Tears, Tissues and Tunnels
I thought we had busy days in the past but nothing held a candle to today. As I write we are on our way to the Western Wall Tunnel. We started the day at 7:40 AM leaving the hotel for the Knesset, Israel's parliament. Security was relatively easy. (Probably because they did secret background checks on us - KIDDING!) The Knesset is not as large as I thought it would be but it is beautiful. We learned about the transparency of the Israeli government and the easy accessibility to the government officials. Anyone can register online and attend a committee meeting. Lots of windows in the Knesset symbolize transparency. Unfortunately that easy accessibility did not mean we were able to meet the Prime Minister, Bibi Netanyahu which was a tiny hope I had. He's currently in Germany meeting with Secretary John Kerry. Bummer.
After taking a group picture outside we headed to The Book of the Shrine where the Dead Sea Scrolls are held. There was a model of Jerusalem as it was about 30 years after Jesus ascended to heaven. It was neat to see what the land looked like compared to now. Inside the museum is where the Dead Sea Scrolls are held. I believe and know the inerrancy of Scripture but what a beautiful experience to see the entire book of Isaiah word for word in Hebrew that was found. God is truly awesome. A quote by Josephus, a Jewish historian struck me today at the museum,"For we have not an innumerable multitude of books among us, disagreeing from and contradicting one another [as Greeks have,] but only twenty two books, which contain the records of all the past times; which are justly believed to be divine. It has become natural to all Jews immediately, and from their very birth, to esteem these books to contain Divine doctrines, and to persist in them, and if occasion presents itself, be willing to die for them" Against Apion 1, 7-8. This is the same for us as Christians also!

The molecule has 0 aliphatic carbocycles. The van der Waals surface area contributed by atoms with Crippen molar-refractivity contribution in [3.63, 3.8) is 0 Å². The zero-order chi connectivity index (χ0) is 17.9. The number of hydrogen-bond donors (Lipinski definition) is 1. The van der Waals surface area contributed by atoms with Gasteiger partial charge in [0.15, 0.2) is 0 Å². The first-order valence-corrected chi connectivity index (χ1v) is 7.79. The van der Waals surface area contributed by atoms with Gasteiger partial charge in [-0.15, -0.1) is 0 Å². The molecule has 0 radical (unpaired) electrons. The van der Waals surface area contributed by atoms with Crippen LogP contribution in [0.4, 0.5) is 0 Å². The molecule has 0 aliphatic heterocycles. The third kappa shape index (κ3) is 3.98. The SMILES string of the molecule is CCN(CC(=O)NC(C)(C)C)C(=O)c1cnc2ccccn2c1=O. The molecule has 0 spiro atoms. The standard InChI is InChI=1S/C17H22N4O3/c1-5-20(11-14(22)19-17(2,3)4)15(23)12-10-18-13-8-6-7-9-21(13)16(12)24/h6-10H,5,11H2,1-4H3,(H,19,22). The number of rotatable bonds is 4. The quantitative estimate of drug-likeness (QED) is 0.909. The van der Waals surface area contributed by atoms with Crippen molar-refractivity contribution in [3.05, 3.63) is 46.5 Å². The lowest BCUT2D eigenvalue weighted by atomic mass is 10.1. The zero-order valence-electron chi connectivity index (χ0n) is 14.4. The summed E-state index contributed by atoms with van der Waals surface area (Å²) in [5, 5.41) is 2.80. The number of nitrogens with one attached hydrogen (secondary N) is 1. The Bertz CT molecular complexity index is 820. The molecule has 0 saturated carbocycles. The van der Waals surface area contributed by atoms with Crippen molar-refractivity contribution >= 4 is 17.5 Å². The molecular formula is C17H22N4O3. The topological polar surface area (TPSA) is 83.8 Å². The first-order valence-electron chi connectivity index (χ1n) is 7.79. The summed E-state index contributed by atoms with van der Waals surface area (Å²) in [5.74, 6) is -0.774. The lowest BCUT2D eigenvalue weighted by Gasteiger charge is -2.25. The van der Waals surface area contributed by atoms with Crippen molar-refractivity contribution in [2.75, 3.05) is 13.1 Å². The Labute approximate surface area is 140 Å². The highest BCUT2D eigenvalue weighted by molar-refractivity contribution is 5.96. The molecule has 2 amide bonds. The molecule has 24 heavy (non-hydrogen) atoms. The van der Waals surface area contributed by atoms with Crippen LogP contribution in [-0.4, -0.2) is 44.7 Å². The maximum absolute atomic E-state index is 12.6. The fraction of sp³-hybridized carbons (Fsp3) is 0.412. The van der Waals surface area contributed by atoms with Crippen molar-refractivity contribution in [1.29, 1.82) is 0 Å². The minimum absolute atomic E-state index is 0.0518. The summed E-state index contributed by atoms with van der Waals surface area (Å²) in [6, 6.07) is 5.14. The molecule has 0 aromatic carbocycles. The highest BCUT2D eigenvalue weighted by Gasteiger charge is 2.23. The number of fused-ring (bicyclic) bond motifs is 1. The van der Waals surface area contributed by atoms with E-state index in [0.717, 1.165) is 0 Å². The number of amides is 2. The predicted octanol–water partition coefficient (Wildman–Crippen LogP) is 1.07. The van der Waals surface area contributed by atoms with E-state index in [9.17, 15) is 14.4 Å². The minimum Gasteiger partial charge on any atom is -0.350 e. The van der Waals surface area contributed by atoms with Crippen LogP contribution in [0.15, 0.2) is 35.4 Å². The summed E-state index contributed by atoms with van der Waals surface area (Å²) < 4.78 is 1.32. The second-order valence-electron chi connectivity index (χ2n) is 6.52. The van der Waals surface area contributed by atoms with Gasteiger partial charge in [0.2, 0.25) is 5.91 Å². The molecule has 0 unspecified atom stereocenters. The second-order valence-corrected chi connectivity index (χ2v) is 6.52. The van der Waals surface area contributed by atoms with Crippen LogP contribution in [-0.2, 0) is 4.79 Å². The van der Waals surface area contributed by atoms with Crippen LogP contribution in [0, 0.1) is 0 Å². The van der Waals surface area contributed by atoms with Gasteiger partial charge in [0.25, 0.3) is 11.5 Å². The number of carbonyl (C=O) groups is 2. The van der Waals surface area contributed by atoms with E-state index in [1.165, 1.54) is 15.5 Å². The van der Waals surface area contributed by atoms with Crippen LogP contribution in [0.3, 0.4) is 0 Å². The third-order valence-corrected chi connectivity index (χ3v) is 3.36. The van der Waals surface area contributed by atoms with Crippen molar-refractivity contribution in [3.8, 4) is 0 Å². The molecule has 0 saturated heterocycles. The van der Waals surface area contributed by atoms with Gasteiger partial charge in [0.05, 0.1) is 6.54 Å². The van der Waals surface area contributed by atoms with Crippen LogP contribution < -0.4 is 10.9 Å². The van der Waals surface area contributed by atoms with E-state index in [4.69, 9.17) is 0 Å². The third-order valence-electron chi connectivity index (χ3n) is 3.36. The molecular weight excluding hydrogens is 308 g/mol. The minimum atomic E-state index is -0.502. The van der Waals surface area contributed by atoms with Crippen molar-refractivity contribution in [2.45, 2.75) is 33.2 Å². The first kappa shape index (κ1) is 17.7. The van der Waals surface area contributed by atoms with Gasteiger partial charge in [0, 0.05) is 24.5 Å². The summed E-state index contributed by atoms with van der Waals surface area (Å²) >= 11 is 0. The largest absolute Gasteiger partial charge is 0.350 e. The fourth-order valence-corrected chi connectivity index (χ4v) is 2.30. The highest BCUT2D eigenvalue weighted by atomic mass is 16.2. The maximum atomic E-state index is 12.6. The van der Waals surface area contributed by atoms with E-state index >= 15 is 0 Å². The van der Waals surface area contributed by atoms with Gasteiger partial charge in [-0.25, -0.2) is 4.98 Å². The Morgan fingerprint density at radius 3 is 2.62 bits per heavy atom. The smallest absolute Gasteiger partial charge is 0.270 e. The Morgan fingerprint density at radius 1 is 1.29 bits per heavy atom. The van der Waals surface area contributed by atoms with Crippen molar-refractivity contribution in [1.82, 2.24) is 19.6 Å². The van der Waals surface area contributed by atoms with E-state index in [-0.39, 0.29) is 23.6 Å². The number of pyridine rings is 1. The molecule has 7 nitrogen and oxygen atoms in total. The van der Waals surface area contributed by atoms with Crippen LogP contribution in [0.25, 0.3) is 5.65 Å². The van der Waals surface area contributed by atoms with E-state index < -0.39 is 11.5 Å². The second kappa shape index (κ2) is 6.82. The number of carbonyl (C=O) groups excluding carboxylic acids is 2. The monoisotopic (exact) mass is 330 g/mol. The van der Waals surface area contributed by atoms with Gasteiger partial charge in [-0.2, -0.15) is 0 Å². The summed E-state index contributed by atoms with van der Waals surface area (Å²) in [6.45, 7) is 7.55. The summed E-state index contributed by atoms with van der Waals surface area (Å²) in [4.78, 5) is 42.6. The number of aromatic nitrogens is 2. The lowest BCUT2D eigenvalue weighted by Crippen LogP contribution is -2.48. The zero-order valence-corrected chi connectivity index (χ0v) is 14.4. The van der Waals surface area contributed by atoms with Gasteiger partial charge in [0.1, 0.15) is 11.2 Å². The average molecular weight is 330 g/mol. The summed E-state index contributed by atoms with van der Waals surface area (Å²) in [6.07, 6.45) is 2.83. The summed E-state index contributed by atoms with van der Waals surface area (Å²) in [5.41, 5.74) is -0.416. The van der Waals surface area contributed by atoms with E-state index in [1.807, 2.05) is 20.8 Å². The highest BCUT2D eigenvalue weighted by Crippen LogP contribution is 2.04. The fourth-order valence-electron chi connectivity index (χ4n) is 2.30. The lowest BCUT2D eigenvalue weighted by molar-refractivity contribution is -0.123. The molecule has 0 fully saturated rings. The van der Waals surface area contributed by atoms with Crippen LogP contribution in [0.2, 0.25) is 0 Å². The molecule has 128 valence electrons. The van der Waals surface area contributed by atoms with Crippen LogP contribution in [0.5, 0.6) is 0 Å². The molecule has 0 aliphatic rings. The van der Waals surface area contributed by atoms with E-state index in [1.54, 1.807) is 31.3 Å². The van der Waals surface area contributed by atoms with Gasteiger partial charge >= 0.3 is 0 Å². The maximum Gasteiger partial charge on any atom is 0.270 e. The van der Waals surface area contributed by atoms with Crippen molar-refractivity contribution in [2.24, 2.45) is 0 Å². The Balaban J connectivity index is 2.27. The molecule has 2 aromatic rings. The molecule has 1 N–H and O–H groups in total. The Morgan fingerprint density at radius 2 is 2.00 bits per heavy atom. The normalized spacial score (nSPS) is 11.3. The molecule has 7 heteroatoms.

Next we were off to Yad Vashem, the Holocaust museum. Yad Vashem was founded after the founding of Israel as a state. As you walk in there is "The Avenue of the Righteous Gentiles." Those that helped the Jewish people, even with the risk of being killed. Carob trees are planted for each Gentile. Miriam, our guide always wondered why they chose that tree. But she found out that Carob's thrive in adversity. And how appropriate that as Gentiles, many being Christians, risked their lives for the Jewish people. And that Jesus promised us it was good to suffer for His name. Wow. That convicts me to the core. Walking through the museum you go on an emotional roller coaster, which is intentional. I'm thankful we had plenty of time to walk through. But I don't know if there will ever be enough time to give each of those lives a moment of remembrance they deserve.
We made a quick stop on our way to the Mount Herzl museum. We stopped at the Israeli Defense Force cemetery. There we learned about Michael Levine, a lone American soldier from Philadelphia, PA that was killed in 2006.
The Mount Herzl Museum was an interesting story about Theodore Herzl, the father of modern Judaism. He never got to see Israel as a state but he is the one who paved the way tirelessly.
We stopped back at the hotel for an hour for a quick dinner and then we were off again to the Western Wall and the Western Wall Tunnels. It was fascinating to see the stone and tunnels that were built 2,000 years ago. The Western Wall was not very busy and many were able to go down and pray. One woman on the tour has been to Israel multiple times and she was able to get to the wall for the first time ever. There was a lot of police presence, which was great to see.
We were back to our hotel around 10:15 and I don't think anyone will have difficulty sleeping!
Caves, Masada, and the Dead Sea is on the agenda for tomorrow (probably today by the time you read this!)